Bergen-Belsen Concentration Camp
It is hard to imagine people could be shipped to concentration camps on the basis of what they look like and what they believe. However, less than 80 years ago, one country was determined to imprison and exterminate certain people. In World War II, the Nazis created concentration, labor, and death camps where they imprisoned Jewish people and other people they thought were undesirable. More than 3 million people died in concentration camps in World War II. In Bergen-Belsen, approximately 50,000 people were imprisoned and later died. When the Allies liberated these camps at the end of World War II, the prisoners in these camps were either deceased or close to death. Bergen-Belsen was a horrific prisoner of war and concentration camp established by the Nazis in Germany in 1940.
The Origins of Bergen-Belsen
The Nazis established Bergen-Belsen in 1940, near the town of Celle, Germany. Bergen Belsen was part of Hitler’s plan called the “Final Solution,” which was a plan to exterminate all Jewish people and “undesirable” people. Until 1943, Bergen-Belsen was exclusively a prisoner of war camp. In 1943, the Nazis converted part of Bergen-Belsen into a concentration camp. Nearly all the prisoners at Bergen-Belsen came from other camps, such as Auschwitz. Bergen-Belsen was made up of three smaller camps. The “prisoners’ camp” was one of these three camps. The “prisoners’ camp” was divided into the “star camp,” which held mostly Dutch Jews, the “Hungary Camp,” which held mostly Hungarian Jews, the “special camp,” which consisted of Polish Jews, and the “neutral camp,” made up of Jews from other countries.
Life At Bergen-Belsen
Bergen-Belsen’s living conditions were initially better than those in other concentration camps. The prisoners were allowed to bring personal belongings to Bergen-Belsen and they could wear civilian clothing as opposed to prison garb. Even though they had these freedoms, life was still very difficult. One hundred eighty people shared one toilet, lice and rodents were everywhere, and a person would have to make one loaf of bread last a week. These horrible conditions made diseases very common. As a rule, entire family members were brought to the camp. Between 1943 and 1944, the Nazis sent at least 14,600 people to Bergen-Belsen, including 2,750 children.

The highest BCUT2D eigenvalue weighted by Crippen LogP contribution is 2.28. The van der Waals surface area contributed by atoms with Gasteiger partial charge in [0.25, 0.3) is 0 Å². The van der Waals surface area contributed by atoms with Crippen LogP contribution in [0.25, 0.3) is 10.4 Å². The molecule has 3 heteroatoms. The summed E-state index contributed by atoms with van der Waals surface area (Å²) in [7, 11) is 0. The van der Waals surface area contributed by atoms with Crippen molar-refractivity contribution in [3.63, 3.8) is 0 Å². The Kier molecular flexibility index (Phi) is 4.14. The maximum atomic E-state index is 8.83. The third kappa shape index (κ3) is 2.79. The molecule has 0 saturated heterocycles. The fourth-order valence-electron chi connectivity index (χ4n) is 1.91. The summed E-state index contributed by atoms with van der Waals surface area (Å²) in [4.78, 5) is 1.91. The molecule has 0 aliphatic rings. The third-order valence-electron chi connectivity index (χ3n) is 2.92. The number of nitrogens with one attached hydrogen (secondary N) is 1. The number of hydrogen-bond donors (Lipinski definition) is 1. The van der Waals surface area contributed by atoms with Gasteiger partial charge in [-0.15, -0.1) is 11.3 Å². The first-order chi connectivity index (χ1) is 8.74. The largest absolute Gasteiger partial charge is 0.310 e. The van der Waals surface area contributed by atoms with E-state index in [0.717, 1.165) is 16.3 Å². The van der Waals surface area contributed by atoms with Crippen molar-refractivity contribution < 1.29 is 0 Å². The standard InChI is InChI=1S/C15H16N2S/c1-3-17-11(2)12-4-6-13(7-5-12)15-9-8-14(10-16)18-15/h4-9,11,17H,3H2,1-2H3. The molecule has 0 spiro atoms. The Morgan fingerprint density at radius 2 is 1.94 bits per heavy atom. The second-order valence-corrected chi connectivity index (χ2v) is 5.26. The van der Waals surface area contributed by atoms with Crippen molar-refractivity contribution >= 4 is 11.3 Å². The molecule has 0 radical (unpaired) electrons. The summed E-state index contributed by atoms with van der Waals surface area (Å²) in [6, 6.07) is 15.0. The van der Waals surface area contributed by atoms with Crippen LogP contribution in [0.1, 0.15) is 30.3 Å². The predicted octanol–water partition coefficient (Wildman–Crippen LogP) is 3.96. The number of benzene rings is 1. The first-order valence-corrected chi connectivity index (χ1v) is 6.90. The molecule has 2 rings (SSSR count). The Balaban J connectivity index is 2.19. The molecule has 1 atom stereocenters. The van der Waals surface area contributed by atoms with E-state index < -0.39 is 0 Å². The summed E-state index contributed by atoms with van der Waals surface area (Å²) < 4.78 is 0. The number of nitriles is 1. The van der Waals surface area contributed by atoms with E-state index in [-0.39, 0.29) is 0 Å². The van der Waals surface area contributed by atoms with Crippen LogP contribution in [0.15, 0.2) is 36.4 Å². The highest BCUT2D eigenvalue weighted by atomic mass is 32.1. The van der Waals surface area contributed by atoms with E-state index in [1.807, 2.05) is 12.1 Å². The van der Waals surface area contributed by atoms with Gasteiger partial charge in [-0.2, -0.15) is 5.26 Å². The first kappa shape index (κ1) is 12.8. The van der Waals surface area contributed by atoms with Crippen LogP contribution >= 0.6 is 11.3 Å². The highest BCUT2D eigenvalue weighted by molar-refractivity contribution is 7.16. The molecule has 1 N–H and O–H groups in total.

Liberation of Bergen-Belsen
The British Army, augmented by Canadian troops, liberated Bergen-Belsen in April of 1945. The servicemen were not prepared for the horror they found upon arrival. They found men and women that were so malnourished, they were the weight of a seven-year old child. For thousands of men and women who were sent to Bergen-Belsen, the rescue came too late. Unfortunately, as many as 14,000 liberated from Bergen-Belsen died shortly thereafter due to complications from their malnourishment and treatment at the camp. In total, an estimated 50,000 people died at Bergen-Belsen, including Anne Frank and her sister, Margot.
Bergen-Belsen was a concentration camp operated by the Nazis from 1940 to its liberation in 1945. It was an awful place where 50,000 Jews and “undesirables” lost their lives at the hands of the Nazis, all because of their religion, race, or disabilities. Concentration camps like Bergen-Belsen stand as a reminder for the world that just because someone is different, they should not be discriminated against.
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